Some call concerns over weapons a “media game” that will play into Assad’s hands.
12:40AM EST December 7. 2012 – ANTAKYA, Turkey — Syrian activists criticized the hubbub over the regime’s possible use of chemical weapons as a distraction, dismissing Western concerns over President Bashar Assad’s crossing “a red line” as playing into the dictator’s hands.
“I don’t think the regime will use chemical weapons – it’s just a media game for the purpose of prolonging the revolution, so the Syrian people become more divided and the regime has more time,” said Walat Ahmae, a member of the Syrian National Council based in Antakya.
“We have known that there are chemical weapons from the start, so this isn’t a new or more worrying threat.”
Meanwhile, Secretary of State Hillary Rodham Clinton met with Russia’s foreign minister and a U.N. peace envoy in Dublin to see whether the three could discuss uniting behind a strategy to end the violence and the Assad regime. Russia is an ally of Syria and has refused to go along with any suggested U.S. diplomatic measures to pressure the Assad regime.
Over the past week, President Obama and other Western leaders have warned Assad that using his chemical stockpiles against his own people will have grave consequences for his regime – without specifying exactly what those would be.
A report by NBC News Thursday had Pentagon officials confirming that Assad was arming bombs with chemicals contained in sarin nerve gas while other US officials told the Associated Press that they have noticed the Syrian military moving around chemical stockpiles.
Syria analysts said they were skeptical.
“It is an incredibly detailed piece of information that even for someone in the intelligence community would be difficult to come by – although it’s not impossible,” said David Hartwell, Middle East analyst at HIS Jane’s, a defense and security intelligence analysis agency in London.
“I still think the regime in Syria is fairly rational in the respect of using chemical weapons, and I think the Western concerns are more centered on Islamists and Salafist groups getting hold of the weapons than the Assad government actually using them.”
Syria has denied preparing to use such weapons. Syria’s deputy foreign minister, Faisal Mekdad, called such a move “suicide.”
”I repeat for the hundredth time that even if such weapons exist in Syria, they will not be used against the Syrian people,” Mekdad said in an interview with Lebanese Al-Manar TV. ”We would not commit suicide.”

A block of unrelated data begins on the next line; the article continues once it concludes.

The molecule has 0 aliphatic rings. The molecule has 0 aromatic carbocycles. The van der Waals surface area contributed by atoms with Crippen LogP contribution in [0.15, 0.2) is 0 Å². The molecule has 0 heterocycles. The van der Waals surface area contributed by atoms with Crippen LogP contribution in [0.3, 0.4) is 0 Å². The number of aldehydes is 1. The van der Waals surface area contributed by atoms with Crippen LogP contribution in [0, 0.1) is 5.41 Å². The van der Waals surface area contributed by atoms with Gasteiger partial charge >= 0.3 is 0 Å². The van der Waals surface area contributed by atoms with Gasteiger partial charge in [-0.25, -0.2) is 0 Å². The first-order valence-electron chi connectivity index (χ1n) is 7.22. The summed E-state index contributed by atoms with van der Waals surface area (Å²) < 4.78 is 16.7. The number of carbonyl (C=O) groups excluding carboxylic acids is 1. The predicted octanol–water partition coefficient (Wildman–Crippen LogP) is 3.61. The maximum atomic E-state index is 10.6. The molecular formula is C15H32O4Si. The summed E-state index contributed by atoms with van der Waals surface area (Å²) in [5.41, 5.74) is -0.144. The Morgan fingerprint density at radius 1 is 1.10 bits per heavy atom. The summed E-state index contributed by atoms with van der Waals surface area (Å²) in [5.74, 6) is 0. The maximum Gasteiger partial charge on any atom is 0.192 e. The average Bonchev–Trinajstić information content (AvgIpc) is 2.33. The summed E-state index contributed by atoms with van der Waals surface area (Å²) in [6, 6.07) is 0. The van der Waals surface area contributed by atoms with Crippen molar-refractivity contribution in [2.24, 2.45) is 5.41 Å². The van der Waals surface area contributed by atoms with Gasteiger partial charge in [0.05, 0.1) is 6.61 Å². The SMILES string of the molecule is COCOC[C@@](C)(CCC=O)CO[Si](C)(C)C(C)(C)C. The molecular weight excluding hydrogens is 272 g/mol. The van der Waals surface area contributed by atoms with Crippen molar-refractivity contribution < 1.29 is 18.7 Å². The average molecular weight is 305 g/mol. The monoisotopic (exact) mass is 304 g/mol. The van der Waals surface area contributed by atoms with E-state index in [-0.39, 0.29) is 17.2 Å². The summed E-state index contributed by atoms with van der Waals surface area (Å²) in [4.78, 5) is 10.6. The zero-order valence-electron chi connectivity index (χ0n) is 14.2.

Instead, Mekdad said the Syrian government is concerned that Western governments would place chemical weapons in the hands of “terrorists,” then blame the regime when they are used.
Turkey is moving to deploy Patriot missiles along its border with Syria, escalating tension with the Assad regime, which sees such action as preparation for Western intervention.
German officials confirmed Thursday that two German Patriot batteries with a total of 400 soldiers would be sent to the border area under NATO command for up to one year along with Dutch and U.S. personnel.
The missiles are being placed there to defend Turkish territory – five Turks were killed earlier this year in cross-border skirmishes – not establish or maintain a no-fly zone in Syria, the officials said.
”Nobody knows what such a regime is capable of,” German Foreign Minister Guido Westerwelle said. “We are acting proactively.”
Syrian officials called the move “provocative” and warned that any foreign military intervention would have “severe” and “catastrophic” consequences.
Meanwhile, opposition activists warned that – despite the Assad regime’s denials that it will use the weapons – rogue elements in the government side could still use them unilaterally.
“It (the weapons) could be used, not by command, but by an operator or a group – before they go, they destroy the whole area for example,” said Syrian opposition activist Hozan Ibrahim in Germany.
Still, Ibrahim counseled that such a scenario – where an area commander ordered deployment of the weapons – is still a “very small possibility.”